Nowadays, there is a societal expectation that siblings will receive equal provision their parent's will. However, legally a parent is not obligated to treat their children equally and they can effectively distribute their estate however and to whomever they wish. So is it possible to contest a will on the basis that your sibling received a greater inheritance than you?
Equality & Fairness in Family Provision
Provided that a will is valid, family provision provides the only avenue for contesting a will. A child may contest their parent's will where it does not provide 'adequate' or 'proper provision for their 'maintenance, education or advancement in life'. However, a child cannot contest a will merely because they have not been treated equally.
With respect to fairness and equality in family provision, the courts have noted the following:
- The concepts of fairness and equality are not conditions for relief in family provision.
- The court is not authorised to usurp a deceased's testamentary intentions to achieve an overall fair distribution of the estate.
- It is not the role of the court to achieve equality between the various beneficiaries.
- While equality may be excepted, a parent is under no obligation to equalise the distribution of their estate between each child.
In effect, as the below cases demonstrate, the outcome of a family provision claim will depend on the conduct, circumstances, financial resources and earning capacity of the appellant, the size of the estate, the competing claims and any other relevant circumstances. A claim will not be successful merely because the will does not treat the beneficiaries equally.
This case illustrates that the 'adequate' provision does not necessarily require equal provision. Rather, each case turns on its facts and whether or not adequate provision has been received depends on the size of the estate, the appellant's circumstances, the competing claims and any other relevant factors.
The $6.78 million estate was divided between the deceased's two children as follows:
- To her daughter, Helena, 3/4 of the deceased's properties and 1/2 of her cash assets.
- To her son, Paul, 1/4 of the deceased's properties, a $14,000 legacy and an annuity of $66,000 payable in monthly instalments. In addition, a $50,000 legacy was set aside for her son's eight-year-old child payable on his 25th birthday.
The court dismissed Paul's application for greater provision, noting the following:
- Paul, had received substantial financial assistance from the deceased during her lifetime particularly in respect of his divorce, court proceedings and disciplinary proceedings concerning his entitlement to practice medicine.
- The deceased, in a memorandum, had justified the unequal distribution given the significant financial support provided to Paul during her life and Paul's poor financial management skills which risked that any lump sum provided to him would be squandered.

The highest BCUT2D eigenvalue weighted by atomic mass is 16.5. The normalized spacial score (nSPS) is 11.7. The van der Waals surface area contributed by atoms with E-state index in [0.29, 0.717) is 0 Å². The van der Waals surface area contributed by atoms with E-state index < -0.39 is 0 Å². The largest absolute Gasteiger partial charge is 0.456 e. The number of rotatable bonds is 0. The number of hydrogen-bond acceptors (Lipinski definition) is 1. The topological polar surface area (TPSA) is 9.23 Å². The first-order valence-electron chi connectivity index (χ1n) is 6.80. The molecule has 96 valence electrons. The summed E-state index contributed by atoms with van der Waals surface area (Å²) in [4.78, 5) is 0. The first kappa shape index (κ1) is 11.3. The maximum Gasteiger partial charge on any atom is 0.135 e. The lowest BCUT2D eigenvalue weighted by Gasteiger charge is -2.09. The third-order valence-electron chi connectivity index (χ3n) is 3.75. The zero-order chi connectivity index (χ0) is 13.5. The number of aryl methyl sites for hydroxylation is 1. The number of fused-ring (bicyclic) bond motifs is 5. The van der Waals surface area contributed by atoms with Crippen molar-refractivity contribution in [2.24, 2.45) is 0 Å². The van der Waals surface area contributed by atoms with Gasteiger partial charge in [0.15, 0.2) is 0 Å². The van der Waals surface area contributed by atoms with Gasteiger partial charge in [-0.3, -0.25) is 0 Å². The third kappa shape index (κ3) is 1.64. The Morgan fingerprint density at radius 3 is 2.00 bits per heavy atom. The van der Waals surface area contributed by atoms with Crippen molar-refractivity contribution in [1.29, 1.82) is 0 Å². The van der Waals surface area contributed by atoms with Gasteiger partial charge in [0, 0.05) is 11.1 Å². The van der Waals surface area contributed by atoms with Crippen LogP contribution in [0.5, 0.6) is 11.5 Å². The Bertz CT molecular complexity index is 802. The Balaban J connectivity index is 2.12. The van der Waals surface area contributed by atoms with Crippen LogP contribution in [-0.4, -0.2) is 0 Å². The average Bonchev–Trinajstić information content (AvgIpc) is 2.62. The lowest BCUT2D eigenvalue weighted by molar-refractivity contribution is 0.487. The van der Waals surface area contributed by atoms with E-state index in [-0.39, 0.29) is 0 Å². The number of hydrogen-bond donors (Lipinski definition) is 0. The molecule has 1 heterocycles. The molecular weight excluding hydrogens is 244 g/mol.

- While the estate was large enough to accommodate further provision, it would be at the expense of Helena who had been a dutiful daughter and received limited financial assistance from the deceased during her lifetime.
- Although Paul was in poor financial circumstances. He was 71, restrained from practising as a medical practitioner (potentially forever) and had pressing debts. The will provided Paul with a home and annuity, which would last another three years. Thus, Paul had received adequate provision.
This case emphasises the importance placed on the respective financial needs of the applicants, defendants and other beneficiaries. Notably, the unequal distribution of an estate will be readily upheld when the financial circumstances of the beneficiaries justify it.
The deceased provided that her $298,000 estate was to pass fully to her daughter, Susan, save for a $34,000 legacy which was to go to her other daughter, Jill. Unsurprisingly, Jill applied for further provision out of the deceased's estate.
The court held that although Jill might rightly feel a sense of grievance or hurt as a result of the estate's unequal distribution, she had failed to establish that she had not received adequate provision. In determining this, the court noted the following:
- Jill was in secure financial circumstances. She was 74, in good health, and although she did not have any ongoing earning capacity, she had a house, a car, superannuation entitlements, and a pension. While she had some debts, including a mortgage, these did not account for a significant portion of her total assets.
- Susan, however, did not own any real estate, vehicles, or any other assets of real value, and she had various ongoing medical conditions. Accordingly, Susan was clearly in more parlous circumstances.
Overall, given the small size of the estate and the respective financial needs of the sisters, it was held that Jill had been adequately provided for.
DISCLAIMER: The information provided above is published for general informational purposes only and is not intended to be nor should it be relied upon as a substitute for legal or other advice.